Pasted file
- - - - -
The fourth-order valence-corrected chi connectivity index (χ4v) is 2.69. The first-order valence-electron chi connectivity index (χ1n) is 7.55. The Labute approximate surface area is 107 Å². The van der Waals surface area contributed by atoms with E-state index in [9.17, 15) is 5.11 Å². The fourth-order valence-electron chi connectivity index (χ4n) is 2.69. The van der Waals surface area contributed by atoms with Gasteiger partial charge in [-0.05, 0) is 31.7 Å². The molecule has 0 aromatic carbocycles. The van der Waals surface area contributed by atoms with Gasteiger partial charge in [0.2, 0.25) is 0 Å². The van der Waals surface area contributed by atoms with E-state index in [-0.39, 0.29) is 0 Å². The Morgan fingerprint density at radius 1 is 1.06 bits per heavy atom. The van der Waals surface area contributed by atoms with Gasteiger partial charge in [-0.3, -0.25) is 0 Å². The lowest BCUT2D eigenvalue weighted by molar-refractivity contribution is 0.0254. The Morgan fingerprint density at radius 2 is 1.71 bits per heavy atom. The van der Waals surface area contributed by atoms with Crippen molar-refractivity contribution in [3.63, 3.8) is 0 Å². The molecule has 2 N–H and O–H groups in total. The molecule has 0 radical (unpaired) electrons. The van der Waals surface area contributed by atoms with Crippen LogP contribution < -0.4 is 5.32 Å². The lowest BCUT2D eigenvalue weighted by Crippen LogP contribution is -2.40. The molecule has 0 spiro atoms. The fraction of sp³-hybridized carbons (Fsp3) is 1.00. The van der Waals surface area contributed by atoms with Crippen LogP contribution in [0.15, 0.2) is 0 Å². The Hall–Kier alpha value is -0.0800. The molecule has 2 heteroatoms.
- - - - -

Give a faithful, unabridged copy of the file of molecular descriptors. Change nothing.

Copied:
The fourth-order valence-corrected chi connectivity index (χ4v) is 2.69. The first-order valence-electron chi connectivity index (χ1n) is 7.55. The Labute approximate surface area is 107 Å². The van der Waals surface area contributed by atoms with E-state index in [9.17, 15) is 5.11 Å². The fourth-order valence-electron chi connectivity index (χ4n) is 2.69. The van der Waals surface area contributed by atoms with Gasteiger partial charge in [-0.05, 0) is 31.7 Å². The molecule has 0 aromatic carbocycles. The van der Waals surface area contributed by atoms with Gasteiger partial charge in [0.2, 0.25) is 0 Å². The van der Waals surface area contributed by atoms with E-state index in [-0.39, 0.29) is 0 Å². The Morgan fingerprint density at radius 1 is 1.06 bits per heavy atom. The van der Waals surface area contributed by atoms with Gasteiger partial charge in [-0.3, -0.25) is 0 Å². The lowest BCUT2D eigenvalue weighted by molar-refractivity contribution is 0.0254. The Morgan fingerprint density at radius 2 is 1.71 bits per heavy atom. The van der Waals surface area contributed by atoms with Crippen molar-refractivity contribution in [3.63, 3.8) is 0 Å². The molecule has 2 N–H and O–H groups in total. The molecule has 0 radical (unpaired) electrons. The van der Waals surface area contributed by atoms with Crippen LogP contribution < -0.4 is 5.32 Å². The lowest BCUT2D eigenvalue weighted by Crippen LogP contribution is -2.40. The molecule has 0 spiro atoms. The fraction of sp³-hybridized carbons (Fsp3) is 1.00. The van der Waals surface area contributed by atoms with Crippen LogP contribution in [0.15, 0.2) is 0 Å². The Hall–Kier alpha value is -0.0800. The molecule has 2 heteroatoms.